Developers are showing an increased interest in building residential and retail projects in Chinatown. But while these newcomers are making a splash, Chinatown's largest landowners tower over them.
The Roman Catholic Archdiocese of Los Angeles has seven properties that encompass nearly eight acres of the district, according to a survey by CB Richard Ellis Inc. This includes St. Bridget's Chinese Catholic Church, St. Peter's Italian Catholic Church and Cathedral High School.
The Los Angeles Unified School District has three properties covering 4.8 acres among them Castelar Elementary School and Los Angeles County operates a vehicle maintenance yard spanning nearly four acres.
City Councilman Ed Reyes, whose 1st District includes the area, said having such large institutional landowners provides stability, but he noted that there are parcels that could find other purposes.
"We have a huge lack of market housing and workforce housing," he said. "I don't want to compromise their facilities, but maybe we can create a partnership."
Chinatown, first located on the site of Union Station, was originally inhabited by Chinese workers brought to Southern California after 1859 to construct a wagon route between downtown and Newhall. Later, the workers helped build railroad tracks. After the neighborhood was razed in 1933 to make way for Union Station, Chinatown was rebuilt to the northwest.
Construction of the Hollywood (101) Freeway cut Chinatown off from downtown, but construction of the Metro Gold Line light rail station reconnected the community.
The Gold Line's Chinatown station opened in 2003, with its Chinese themes and faux Pagodas. It has begun attracting new residential and retail projects. Today, more than 15,000 people live in the district.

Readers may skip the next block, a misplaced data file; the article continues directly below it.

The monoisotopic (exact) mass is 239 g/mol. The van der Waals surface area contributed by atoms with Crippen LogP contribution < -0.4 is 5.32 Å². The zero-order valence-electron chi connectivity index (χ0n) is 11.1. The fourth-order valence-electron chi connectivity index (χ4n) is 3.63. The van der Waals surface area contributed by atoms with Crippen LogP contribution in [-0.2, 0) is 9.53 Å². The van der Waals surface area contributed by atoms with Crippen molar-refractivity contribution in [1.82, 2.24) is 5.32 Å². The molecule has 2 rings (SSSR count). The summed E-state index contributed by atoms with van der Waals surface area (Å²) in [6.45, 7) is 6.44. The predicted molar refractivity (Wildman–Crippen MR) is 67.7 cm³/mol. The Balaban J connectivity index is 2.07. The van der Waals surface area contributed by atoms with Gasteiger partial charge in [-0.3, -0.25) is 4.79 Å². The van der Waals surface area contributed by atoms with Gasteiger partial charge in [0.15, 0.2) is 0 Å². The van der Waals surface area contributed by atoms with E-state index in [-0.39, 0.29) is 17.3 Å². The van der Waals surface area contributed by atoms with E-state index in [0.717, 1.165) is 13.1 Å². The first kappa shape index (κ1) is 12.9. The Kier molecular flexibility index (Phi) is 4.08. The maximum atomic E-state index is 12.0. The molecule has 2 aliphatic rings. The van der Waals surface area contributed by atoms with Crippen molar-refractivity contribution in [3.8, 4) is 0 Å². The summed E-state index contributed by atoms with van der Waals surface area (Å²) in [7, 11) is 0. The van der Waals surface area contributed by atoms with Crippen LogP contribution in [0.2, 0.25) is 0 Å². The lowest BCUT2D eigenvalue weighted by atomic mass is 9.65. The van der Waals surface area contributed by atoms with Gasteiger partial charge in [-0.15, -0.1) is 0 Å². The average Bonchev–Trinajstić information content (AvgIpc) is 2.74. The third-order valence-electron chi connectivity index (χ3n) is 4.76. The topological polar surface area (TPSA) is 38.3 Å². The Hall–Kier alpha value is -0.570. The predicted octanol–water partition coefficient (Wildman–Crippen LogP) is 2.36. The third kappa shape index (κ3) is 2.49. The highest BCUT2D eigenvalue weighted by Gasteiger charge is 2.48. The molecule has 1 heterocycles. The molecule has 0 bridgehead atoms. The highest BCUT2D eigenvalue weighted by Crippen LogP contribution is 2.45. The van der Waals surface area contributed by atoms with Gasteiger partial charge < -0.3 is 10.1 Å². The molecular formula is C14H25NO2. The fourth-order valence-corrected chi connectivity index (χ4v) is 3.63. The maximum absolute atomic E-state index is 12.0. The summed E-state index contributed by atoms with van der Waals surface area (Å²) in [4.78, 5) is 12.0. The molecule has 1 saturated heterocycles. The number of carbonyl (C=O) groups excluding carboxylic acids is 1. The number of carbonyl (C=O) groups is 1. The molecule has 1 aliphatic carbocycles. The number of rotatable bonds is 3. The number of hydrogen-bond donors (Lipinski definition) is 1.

However, the expected crowds streaming from the Gold Line station for Sunday Dim-Sum haven't fully materialized.
"We expected more but I think it will continue to improve as we build more housing units around the Chinatown station," Reyes said. "We need to do a better job connecting local circulators like the DASH bus into Chinatown to made a difference."
Two projects that could transform Chinatown are expected to break ground in the next year. Developer Larry Bond is planning a mixed-use complex of housing, retail and a 7,000-square-foot Chinese cultural facility at the site of the closed Little Joe's restaurant.
Bond said the size of the project alone could have the same impact on Chinatown that his mixed-use Sunset + Vine complex had on Hollywood, with its new retail and housing developments.
"We need a certain amount of land, a critical mass," Bond said. "Unless a project is of a certain scale it's not going to have an effect on the community that's meaningful."
Meanwhile, developer Steve Riboli is working on converting the Capitol Milling building on Spring Street into artists' lofts and studios.
And Homeboy Industries, the East L.A. non-profit helping to reform former gang members, is planning to open a site in Chinatown near the intersection of Alameda and Bruno streets. The group wants to open a bakery and caf & #233; with an office for its vocational programs.
Chinatown is also slated to get greener. Near the neighborhood, a former rail yard will be transformed into a 32-acre park and another park that would run along the Los Angeles River.
"People are investing in Chinatown," Reyes said. "You can see these projects evolving and it's interesting to see the interplay between them."
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